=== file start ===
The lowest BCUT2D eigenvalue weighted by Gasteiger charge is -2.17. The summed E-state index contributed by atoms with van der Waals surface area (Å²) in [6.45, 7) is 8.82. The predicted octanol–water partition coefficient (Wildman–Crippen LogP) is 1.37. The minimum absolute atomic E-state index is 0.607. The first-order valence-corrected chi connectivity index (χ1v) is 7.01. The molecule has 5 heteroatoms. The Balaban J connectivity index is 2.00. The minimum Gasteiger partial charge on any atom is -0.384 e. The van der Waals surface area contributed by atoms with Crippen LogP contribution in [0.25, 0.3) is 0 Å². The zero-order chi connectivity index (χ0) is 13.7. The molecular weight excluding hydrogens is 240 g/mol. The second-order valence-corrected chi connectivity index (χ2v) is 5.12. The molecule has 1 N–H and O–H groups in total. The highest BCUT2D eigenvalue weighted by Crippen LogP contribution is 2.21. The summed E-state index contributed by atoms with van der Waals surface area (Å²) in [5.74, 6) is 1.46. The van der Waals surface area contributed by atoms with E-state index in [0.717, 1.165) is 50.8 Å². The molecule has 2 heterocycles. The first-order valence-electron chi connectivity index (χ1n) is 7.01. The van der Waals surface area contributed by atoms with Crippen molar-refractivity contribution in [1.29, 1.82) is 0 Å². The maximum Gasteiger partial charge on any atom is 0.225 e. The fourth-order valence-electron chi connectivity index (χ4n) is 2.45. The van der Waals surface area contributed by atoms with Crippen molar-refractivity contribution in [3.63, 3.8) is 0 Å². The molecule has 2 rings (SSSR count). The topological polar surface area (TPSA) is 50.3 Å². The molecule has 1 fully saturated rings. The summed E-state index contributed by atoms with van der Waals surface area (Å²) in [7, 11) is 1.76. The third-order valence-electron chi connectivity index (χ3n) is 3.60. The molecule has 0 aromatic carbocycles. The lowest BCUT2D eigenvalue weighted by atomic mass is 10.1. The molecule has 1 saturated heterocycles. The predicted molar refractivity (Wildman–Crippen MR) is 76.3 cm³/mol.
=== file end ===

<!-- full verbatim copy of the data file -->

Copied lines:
The lowest BCUT2D eigenvalue weighted by Gasteiger charge is -2.17. The summed E-state index contributed by atoms with van der Waals surface area (Å²) in [6.45, 7) is 8.82. The predicted octanol–water partition coefficient (Wildman–Crippen LogP) is 1.37. The minimum absolute atomic E-state index is 0.607. The first-order valence-corrected chi connectivity index (χ1v) is 7.01. The molecule has 5 heteroatoms. The Balaban J connectivity index is 2.00. The minimum Gasteiger partial charge on any atom is -0.384 e. The van der Waals surface area contributed by atoms with Crippen LogP contribution in [0.25, 0.3) is 0 Å². The zero-order chi connectivity index (χ0) is 13.7. The molecular weight excluding hydrogens is 240 g/mol. The second-order valence-corrected chi connectivity index (χ2v) is 5.12. The molecule has 1 N–H and O–H groups in total. The highest BCUT2D eigenvalue weighted by Crippen LogP contribution is 2.21. The summed E-state index contributed by atoms with van der Waals surface area (Å²) in [5.74, 6) is 1.46. The van der Waals surface area contributed by atoms with E-state index in [0.717, 1.165) is 50.8 Å². The molecule has 2 heterocycles. The first-order valence-electron chi connectivity index (χ1n) is 7.01. The van der Waals surface area contributed by atoms with Crippen molar-refractivity contribution in [1.29, 1.82) is 0 Å². The maximum Gasteiger partial charge on any atom is 0.225 e. The fourth-order valence-electron chi connectivity index (χ4n) is 2.45. The van der Waals surface area contributed by atoms with Crippen molar-refractivity contribution in [3.63, 3.8) is 0 Å². The molecule has 2 rings (SSSR count). The topological polar surface area (TPSA) is 50.3 Å². The molecule has 1 fully saturated rings. The summed E-state index contributed by atoms with van der Waals surface area (Å²) in [7, 11) is 1.76. The third-order valence-electron chi connectivity index (χ3n) is 3.60. The molecule has 0 aromatic carbocycles. The lowest BCUT2D eigenvalue weighted by atomic mass is 10.1. The molecule has 1 saturated heterocycles. The predicted molar refractivity (Wildman–Crippen MR) is 76.3 cm³/mol.